Worried parents hand over fracking petition

Parents from Weeton St Michaels School handing in a petition against fracking at County Hall
Parents from Weeton St Michaels School handing in a petition against fracking at County Hall
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Parents concerned about plans for a shale gas ‘fracking’ site near their children’s school have handed in a protest petition to County Hall.

The campaigning group of parents from Weeton St Michael’s CE Primary School presented the paperwork to Lancashire County Council in a bid to halt plans for the gas drilling site at Preston New Road, Little Plumpton.

The proposed site, which is to be reviewed by the county council’s planning committee in the coming weeks, is a mile from the school.

Parents believe they have not been given enough information about the process and want planners to reject the scheme over their safety fears, with more than 240 people signing the petition.

Jason McLemon, a parent and resident of Weeton said: “I feel very concerned in relation to the health risks associated with the planned fracking for the Fylde coast.

“I live in Weeton village where my children go to school. Lancashire County Council, Weeton St Michael’s School and Fylde Council have not presented the health risks in conjunction with fracking.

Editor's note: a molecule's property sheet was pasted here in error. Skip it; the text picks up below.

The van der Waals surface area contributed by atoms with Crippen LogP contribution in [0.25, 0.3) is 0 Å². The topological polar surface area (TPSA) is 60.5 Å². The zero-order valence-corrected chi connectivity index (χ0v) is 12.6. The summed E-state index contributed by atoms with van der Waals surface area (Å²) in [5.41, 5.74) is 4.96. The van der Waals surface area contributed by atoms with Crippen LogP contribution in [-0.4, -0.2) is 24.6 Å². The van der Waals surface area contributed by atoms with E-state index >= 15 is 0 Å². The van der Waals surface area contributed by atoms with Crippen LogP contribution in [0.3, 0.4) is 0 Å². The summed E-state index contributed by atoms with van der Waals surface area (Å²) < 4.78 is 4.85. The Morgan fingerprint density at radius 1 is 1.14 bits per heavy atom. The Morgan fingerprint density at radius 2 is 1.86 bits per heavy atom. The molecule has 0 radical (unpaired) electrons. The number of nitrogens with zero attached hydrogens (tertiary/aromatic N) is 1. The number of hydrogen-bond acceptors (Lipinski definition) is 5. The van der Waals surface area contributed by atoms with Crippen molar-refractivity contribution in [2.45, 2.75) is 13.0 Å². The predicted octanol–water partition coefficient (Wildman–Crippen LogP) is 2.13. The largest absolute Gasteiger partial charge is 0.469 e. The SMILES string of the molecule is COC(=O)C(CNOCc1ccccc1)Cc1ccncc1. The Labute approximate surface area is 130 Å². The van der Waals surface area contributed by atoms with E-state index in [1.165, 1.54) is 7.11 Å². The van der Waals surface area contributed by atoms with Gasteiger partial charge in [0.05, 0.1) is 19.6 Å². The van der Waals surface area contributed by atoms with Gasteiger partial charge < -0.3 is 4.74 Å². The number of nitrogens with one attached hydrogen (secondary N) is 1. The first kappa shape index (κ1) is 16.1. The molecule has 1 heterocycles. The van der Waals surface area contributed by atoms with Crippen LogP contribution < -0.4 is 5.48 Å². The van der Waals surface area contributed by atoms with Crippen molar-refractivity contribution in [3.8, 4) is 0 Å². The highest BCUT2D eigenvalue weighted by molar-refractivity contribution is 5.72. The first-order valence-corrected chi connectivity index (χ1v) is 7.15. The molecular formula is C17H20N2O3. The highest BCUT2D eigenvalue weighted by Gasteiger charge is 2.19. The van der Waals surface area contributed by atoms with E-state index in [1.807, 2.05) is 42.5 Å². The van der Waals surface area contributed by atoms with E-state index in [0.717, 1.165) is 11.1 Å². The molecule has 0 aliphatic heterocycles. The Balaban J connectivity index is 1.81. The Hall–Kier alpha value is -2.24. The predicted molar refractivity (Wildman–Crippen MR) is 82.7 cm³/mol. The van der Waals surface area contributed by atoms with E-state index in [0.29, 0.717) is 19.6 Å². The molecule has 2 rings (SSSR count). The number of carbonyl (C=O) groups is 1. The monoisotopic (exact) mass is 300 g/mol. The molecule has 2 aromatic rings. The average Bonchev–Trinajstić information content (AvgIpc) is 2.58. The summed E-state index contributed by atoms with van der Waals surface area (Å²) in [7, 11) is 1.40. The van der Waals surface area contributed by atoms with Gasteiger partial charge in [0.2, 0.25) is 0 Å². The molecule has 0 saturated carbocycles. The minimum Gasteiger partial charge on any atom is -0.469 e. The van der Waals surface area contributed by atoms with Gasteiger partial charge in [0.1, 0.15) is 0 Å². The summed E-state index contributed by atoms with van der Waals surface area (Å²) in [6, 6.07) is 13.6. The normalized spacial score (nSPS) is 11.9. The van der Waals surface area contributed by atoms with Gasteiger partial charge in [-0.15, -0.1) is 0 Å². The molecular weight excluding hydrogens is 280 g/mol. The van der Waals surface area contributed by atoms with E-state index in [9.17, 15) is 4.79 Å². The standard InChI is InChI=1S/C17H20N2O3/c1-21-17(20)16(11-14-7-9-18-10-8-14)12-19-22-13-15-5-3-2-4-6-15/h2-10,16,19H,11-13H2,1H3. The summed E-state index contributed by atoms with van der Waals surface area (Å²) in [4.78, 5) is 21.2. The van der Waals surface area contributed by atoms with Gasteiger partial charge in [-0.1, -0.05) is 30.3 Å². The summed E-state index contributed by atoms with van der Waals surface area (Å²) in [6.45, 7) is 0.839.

“As a worried parent and citizen, we need more information as to the possible future effects to health and environment.”

Shale gas fracking involves the firing of a mixture of water and chemicals underground to crack, or fracture, shale rock.

The Preston New Road site is one of two, along with a site in Roseacre, which gas firm Cuadrilla hopes to frack at on the Fylde coast.

Speaking last month a Cuadrilla spokesman said:“We would like to reassure the parents of children at Weeton St Michael’s our proposed exploration activities will not adversely impact people’s health, and that schools and other communities are certainly not at risk.

“A detailed environmental assessment of the operations proposed for the site at Preston New Road has concluded that any emissions would be insignificant. All of this has been made public.

“If the operations progress we will, alongside independent monitoring and reporting from the British Geological Survey, monitor and report on air and ground water 
quality before during and 
after operations and this will be robustly regulated by the Environment Agency who will undertake their own monitoring.”

Pam Weeden, headteacher of Weeton St Michael’s, said the school must remain neutral on such topics.

She said: “I understand parents’ concerns, and I can reassure them the safety and wellbeing of our children is our main priority.”